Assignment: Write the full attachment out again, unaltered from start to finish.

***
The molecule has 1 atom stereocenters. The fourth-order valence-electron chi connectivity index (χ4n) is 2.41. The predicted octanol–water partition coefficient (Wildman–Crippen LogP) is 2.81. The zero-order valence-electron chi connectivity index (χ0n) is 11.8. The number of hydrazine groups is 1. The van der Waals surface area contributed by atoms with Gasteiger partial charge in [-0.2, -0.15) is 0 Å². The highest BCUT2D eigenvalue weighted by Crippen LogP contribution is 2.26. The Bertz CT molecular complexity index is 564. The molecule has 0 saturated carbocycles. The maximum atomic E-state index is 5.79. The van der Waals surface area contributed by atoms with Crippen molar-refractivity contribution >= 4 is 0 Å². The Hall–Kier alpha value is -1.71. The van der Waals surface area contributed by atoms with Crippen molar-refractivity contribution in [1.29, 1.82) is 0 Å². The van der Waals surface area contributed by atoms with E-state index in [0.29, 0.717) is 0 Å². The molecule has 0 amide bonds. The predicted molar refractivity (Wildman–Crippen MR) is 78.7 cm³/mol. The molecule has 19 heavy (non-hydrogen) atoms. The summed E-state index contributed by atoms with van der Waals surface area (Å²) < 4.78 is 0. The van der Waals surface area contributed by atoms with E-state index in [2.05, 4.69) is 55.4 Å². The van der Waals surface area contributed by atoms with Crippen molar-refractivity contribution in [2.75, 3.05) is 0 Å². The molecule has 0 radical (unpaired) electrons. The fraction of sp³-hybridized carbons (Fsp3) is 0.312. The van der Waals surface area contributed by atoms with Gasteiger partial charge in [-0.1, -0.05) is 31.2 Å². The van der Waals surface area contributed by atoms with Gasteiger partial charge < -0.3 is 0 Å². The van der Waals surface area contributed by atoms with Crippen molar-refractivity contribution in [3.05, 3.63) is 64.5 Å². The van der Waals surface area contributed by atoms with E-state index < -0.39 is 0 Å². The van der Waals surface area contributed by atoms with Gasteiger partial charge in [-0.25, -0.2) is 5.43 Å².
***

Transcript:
The molecule has 1 atom stereocenters. The fourth-order valence-electron chi connectivity index (χ4n) is 2.41. The predicted octanol–water partition coefficient (Wildman–Crippen LogP) is 2.81. The zero-order valence-electron chi connectivity index (χ0n) is 11.8. The number of hydrazine groups is 1. The van der Waals surface area contributed by atoms with Gasteiger partial charge in [-0.2, -0.15) is 0 Å². The highest BCUT2D eigenvalue weighted by Crippen LogP contribution is 2.26. The Bertz CT molecular complexity index is 564. The molecule has 0 saturated carbocycles. The maximum atomic E-state index is 5.79. The van der Waals surface area contributed by atoms with Crippen molar-refractivity contribution >= 4 is 0 Å². The Hall–Kier alpha value is -1.71. The van der Waals surface area contributed by atoms with Crippen molar-refractivity contribution in [1.29, 1.82) is 0 Å². The van der Waals surface area contributed by atoms with E-state index in [0.29, 0.717) is 0 Å². The molecule has 0 amide bonds. The predicted molar refractivity (Wildman–Crippen MR) is 78.7 cm³/mol. The molecule has 19 heavy (non-hydrogen) atoms. The summed E-state index contributed by atoms with van der Waals surface area (Å²) < 4.78 is 0. The van der Waals surface area contributed by atoms with E-state index in [2.05, 4.69) is 55.4 Å². The van der Waals surface area contributed by atoms with Crippen molar-refractivity contribution in [2.75, 3.05) is 0 Å². The molecule has 0 radical (unpaired) electrons. The fraction of sp³-hybridized carbons (Fsp3) is 0.312. The van der Waals surface area contributed by atoms with Gasteiger partial charge in [-0.1, -0.05) is 31.2 Å². The van der Waals surface area contributed by atoms with Gasteiger partial charge < -0.3 is 0 Å². The van der Waals surface area contributed by atoms with Crippen molar-refractivity contribution in [3.05, 3.63) is 64.5 Å². The van der Waals surface area contributed by atoms with E-state index < -0.39 is 0 Å². The van der Waals surface area contributed by atoms with Gasteiger partial charge in [-0.25, -0.2) is 5.43 Å².